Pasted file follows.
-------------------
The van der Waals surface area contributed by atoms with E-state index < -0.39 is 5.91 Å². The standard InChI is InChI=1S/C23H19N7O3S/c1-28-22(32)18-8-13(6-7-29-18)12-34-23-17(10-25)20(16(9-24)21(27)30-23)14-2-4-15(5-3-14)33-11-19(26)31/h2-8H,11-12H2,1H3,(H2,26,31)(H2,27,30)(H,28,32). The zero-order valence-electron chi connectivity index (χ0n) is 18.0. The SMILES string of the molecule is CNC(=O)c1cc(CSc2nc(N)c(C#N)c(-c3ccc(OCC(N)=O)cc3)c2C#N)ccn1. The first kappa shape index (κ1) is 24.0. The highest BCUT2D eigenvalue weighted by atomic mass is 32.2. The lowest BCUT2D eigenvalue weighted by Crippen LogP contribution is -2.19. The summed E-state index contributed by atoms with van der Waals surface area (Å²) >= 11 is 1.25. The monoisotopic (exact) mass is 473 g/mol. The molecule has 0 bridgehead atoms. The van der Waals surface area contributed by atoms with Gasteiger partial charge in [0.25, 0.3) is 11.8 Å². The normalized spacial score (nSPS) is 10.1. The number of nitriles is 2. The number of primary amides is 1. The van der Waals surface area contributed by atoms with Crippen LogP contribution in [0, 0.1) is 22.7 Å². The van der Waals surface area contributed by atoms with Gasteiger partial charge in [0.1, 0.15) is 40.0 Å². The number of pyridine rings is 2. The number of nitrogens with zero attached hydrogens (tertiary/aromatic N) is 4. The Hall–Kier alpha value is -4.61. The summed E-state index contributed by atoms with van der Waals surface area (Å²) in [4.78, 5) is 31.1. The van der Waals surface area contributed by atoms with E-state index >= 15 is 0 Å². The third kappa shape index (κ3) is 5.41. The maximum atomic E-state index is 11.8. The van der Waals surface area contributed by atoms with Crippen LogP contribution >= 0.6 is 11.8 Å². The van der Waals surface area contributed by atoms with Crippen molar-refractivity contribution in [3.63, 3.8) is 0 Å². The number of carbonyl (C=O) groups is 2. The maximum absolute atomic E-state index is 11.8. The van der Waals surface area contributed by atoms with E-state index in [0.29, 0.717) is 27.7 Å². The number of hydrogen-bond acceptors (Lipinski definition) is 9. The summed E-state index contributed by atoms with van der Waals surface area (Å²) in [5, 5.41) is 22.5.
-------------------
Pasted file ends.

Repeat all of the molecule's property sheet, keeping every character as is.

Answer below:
The van der Waals surface area contributed by atoms with E-state index < -0.39 is 5.91 Å². The standard InChI is InChI=1S/C23H19N7O3S/c1-28-22(32)18-8-13(6-7-29-18)12-34-23-17(10-25)20(16(9-24)21(27)30-23)14-2-4-15(5-3-14)33-11-19(26)31/h2-8H,11-12H2,1H3,(H2,26,31)(H2,27,30)(H,28,32). The zero-order valence-electron chi connectivity index (χ0n) is 18.0. The SMILES string of the molecule is CNC(=O)c1cc(CSc2nc(N)c(C#N)c(-c3ccc(OCC(N)=O)cc3)c2C#N)ccn1. The first kappa shape index (κ1) is 24.0. The highest BCUT2D eigenvalue weighted by atomic mass is 32.2. The lowest BCUT2D eigenvalue weighted by Crippen LogP contribution is -2.19. The summed E-state index contributed by atoms with van der Waals surface area (Å²) >= 11 is 1.25. The monoisotopic (exact) mass is 473 g/mol. The molecule has 0 bridgehead atoms. The van der Waals surface area contributed by atoms with Gasteiger partial charge in [0.25, 0.3) is 11.8 Å². The normalized spacial score (nSPS) is 10.1. The number of nitriles is 2. The number of primary amides is 1. The van der Waals surface area contributed by atoms with Crippen LogP contribution in [0, 0.1) is 22.7 Å². The van der Waals surface area contributed by atoms with Gasteiger partial charge in [0.1, 0.15) is 40.0 Å². The number of pyridine rings is 2. The number of nitrogens with zero attached hydrogens (tertiary/aromatic N) is 4. The Hall–Kier alpha value is -4.61. The summed E-state index contributed by atoms with van der Waals surface area (Å²) in [4.78, 5) is 31.1. The van der Waals surface area contributed by atoms with E-state index >= 15 is 0 Å². The third kappa shape index (κ3) is 5.41. The maximum atomic E-state index is 11.8. The van der Waals surface area contributed by atoms with Crippen LogP contribution >= 0.6 is 11.8 Å². The van der Waals surface area contributed by atoms with Crippen molar-refractivity contribution in [3.63, 3.8) is 0 Å². The number of carbonyl (C=O) groups is 2. The maximum absolute atomic E-state index is 11.8. The van der Waals surface area contributed by atoms with E-state index in [0.29, 0.717) is 27.7 Å². The number of hydrogen-bond acceptors (Lipinski definition) is 9. The summed E-state index contributed by atoms with van der Waals surface area (Å²) in [5, 5.41) is 22.5.